Who can seek WRAP certification?

WRAP certificates can only be granted to individual production units. Holding companies, brands, and retailers are not eligible to apply. Furthermore, our certification program is mainly focused on sewn products, apparel, footwear, and related industries.

How does a production facility get WRAP-certified?

Attaining a WRAP certificate involves a five-step process. It begins with the production facility filing an initial application with WRAP and paying the registration fee. Then the facility will conduct a pre-audit self-assessment (PASA) of its compliance with WRAP’s 12 Principles, which is followed by an audit conducted by one of our accredited monitoring firms. The report from that audit is sent to WRAP to be reviewed by our compliance team. An independent review board will then decide whether to issue a certificate. See our certification page for more information.

How long does it take to get WRAP-certified?

It depends on the preparedness of the facility at the time of application. It can take as little as six weeks to get certified but can take anywhere from 2-6 months, or in rare cases even longer, from the time an application is submitted for a certificate to be granted.  See our certification page for more information.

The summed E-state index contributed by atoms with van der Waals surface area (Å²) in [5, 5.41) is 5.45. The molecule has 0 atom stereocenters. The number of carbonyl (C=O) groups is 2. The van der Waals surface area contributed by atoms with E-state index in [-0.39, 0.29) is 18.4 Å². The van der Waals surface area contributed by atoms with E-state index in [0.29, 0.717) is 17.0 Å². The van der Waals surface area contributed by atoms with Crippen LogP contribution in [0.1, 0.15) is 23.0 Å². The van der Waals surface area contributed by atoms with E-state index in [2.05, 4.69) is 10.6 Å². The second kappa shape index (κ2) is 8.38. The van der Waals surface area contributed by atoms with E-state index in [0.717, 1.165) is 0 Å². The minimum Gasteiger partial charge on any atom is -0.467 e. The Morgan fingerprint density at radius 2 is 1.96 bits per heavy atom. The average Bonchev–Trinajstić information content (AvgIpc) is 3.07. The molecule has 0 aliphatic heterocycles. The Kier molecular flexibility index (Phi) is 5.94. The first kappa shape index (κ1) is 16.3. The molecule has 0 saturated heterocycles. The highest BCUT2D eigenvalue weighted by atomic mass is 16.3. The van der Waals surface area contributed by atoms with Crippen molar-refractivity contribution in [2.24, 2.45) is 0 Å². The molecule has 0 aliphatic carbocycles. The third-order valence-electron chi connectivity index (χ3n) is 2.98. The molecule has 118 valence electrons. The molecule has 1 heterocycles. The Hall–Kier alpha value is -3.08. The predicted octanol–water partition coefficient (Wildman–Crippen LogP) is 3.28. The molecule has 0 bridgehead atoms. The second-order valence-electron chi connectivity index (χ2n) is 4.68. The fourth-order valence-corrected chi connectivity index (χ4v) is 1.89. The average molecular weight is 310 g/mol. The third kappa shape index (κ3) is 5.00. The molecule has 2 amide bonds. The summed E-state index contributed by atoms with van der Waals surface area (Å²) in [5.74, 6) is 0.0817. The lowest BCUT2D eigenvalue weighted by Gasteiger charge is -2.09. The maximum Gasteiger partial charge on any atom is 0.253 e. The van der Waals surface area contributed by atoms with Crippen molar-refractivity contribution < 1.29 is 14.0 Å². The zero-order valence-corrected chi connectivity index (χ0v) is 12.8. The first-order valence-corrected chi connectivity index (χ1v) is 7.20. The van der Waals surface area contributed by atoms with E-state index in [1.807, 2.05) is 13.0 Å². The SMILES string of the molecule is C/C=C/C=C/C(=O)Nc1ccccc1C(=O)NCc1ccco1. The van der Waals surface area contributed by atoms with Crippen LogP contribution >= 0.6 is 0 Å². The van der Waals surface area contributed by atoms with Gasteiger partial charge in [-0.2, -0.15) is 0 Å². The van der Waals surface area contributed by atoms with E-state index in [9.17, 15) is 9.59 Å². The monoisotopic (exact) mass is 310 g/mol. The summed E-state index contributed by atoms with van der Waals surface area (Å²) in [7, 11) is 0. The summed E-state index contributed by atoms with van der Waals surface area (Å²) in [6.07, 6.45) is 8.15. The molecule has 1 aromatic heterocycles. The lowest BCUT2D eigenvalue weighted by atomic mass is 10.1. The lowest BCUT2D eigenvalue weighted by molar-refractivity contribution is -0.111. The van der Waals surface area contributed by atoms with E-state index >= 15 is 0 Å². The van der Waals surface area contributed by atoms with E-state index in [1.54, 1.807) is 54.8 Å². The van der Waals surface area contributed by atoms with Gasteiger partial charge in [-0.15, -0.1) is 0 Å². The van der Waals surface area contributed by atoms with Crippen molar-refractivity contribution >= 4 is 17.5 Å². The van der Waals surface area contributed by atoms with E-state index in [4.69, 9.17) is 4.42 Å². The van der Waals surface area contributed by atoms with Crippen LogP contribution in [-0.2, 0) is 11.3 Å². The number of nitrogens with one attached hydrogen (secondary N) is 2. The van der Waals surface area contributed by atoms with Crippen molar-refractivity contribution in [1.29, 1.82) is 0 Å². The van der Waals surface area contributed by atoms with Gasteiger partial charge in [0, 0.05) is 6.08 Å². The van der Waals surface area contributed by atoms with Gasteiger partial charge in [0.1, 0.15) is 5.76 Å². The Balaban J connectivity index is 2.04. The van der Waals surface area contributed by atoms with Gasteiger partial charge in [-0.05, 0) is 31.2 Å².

How can I find out if a facility is WRAP-certified?

A list of currently certified facilities can be found on our world map. To have your facility displayed on the map, please email our Compliance Administration department.

Can I get a single WRAP certificate for multiple facilities?

No. Each unit must undergo the process separately.

A certain brand claims to be WRAP-certified. Is this true?

No. Brands and retailers themselves cannot be WRAP-certified. We only audit and certify individual production units.

How do I know if my clothes were made in a WRAP-certified facility?

Supply chains for garments and footwear are long and complex, making it very difficult to tag any one of them as being made entirely in WRAP-certified facilities. For instance, while the final assembly of a shirt may have taken place in a WRAP-certified facility, the cloth, buttons, or other components may have been made in a facility that is not WRAP-certified. WRAP is not a consumer-facing organization; we do not maintain a system for tagging garments and footwear that were made in our certified facilities. Several brands and retailers, however, have chosen to indicate on their websites whether they source from WRAP-certified facilities.

What companies accept WRAP certificates?

Over 700 buyers, brands, and retailers around the world accept our certification, though each of them does so in varying ways according to their own unique social compliance programs. WRAP continues to be the most widely accepted independent certification in the sewn products industry. Some companies may choose to accept a WRAP certification in lieu of their own audits, while others prefer to accept WRAP certifications only for facilities where they themselves have conducted the initial inspection. Some companies have also elected to accept WRAP certificates only in specific countries, or solely for their licensees, or only in facilities that have been audited by a particular firm. If you are a vendor looking for more information about how a specific brand utilizes WRAP, please contact us.